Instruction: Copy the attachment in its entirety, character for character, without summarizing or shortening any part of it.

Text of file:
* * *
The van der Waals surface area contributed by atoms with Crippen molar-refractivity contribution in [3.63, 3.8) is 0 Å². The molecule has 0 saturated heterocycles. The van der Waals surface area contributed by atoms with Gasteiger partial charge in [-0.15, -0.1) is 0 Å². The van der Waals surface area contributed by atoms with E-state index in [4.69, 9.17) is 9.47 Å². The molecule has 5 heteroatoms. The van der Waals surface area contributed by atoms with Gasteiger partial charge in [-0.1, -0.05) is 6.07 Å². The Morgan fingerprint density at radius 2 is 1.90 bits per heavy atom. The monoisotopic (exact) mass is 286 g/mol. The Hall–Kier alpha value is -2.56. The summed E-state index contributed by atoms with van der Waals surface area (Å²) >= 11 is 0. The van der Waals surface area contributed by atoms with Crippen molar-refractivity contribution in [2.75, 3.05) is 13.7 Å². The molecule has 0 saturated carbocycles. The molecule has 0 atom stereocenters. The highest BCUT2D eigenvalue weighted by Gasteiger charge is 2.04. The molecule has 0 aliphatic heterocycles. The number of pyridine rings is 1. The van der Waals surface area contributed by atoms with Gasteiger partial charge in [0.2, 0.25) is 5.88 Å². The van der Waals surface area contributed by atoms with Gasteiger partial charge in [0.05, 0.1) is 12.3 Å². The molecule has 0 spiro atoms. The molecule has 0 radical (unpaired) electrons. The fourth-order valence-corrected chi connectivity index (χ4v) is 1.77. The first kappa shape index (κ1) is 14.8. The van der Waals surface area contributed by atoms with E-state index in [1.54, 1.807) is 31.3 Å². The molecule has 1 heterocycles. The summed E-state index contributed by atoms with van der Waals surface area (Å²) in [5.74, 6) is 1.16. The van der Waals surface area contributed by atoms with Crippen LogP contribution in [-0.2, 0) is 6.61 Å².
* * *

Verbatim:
The van der Waals surface area contributed by atoms with Crippen molar-refractivity contribution in [3.63, 3.8) is 0 Å². The molecule has 0 saturated heterocycles. The van der Waals surface area contributed by atoms with Gasteiger partial charge in [-0.15, -0.1) is 0 Å². The van der Waals surface area contributed by atoms with E-state index in [4.69, 9.17) is 9.47 Å². The molecule has 5 heteroatoms. The van der Waals surface area contributed by atoms with Gasteiger partial charge in [-0.1, -0.05) is 6.07 Å². The Morgan fingerprint density at radius 2 is 1.90 bits per heavy atom. The monoisotopic (exact) mass is 286 g/mol. The Hall–Kier alpha value is -2.56. The summed E-state index contributed by atoms with van der Waals surface area (Å²) >= 11 is 0. The van der Waals surface area contributed by atoms with Crippen molar-refractivity contribution in [2.75, 3.05) is 13.7 Å². The molecule has 0 saturated carbocycles. The molecule has 0 atom stereocenters. The highest BCUT2D eigenvalue weighted by Gasteiger charge is 2.04. The molecule has 0 aliphatic heterocycles. The number of pyridine rings is 1. The van der Waals surface area contributed by atoms with Gasteiger partial charge in [0.2, 0.25) is 5.88 Å². The van der Waals surface area contributed by atoms with Gasteiger partial charge in [0.05, 0.1) is 12.3 Å². The molecule has 0 spiro atoms. The molecule has 0 radical (unpaired) electrons. The fourth-order valence-corrected chi connectivity index (χ4v) is 1.77. The first kappa shape index (κ1) is 14.8. The van der Waals surface area contributed by atoms with E-state index in [1.54, 1.807) is 31.3 Å². The molecule has 1 heterocycles. The summed E-state index contributed by atoms with van der Waals surface area (Å²) in [5.74, 6) is 1.16. The van der Waals surface area contributed by atoms with Crippen LogP contribution in [-0.2, 0) is 6.61 Å².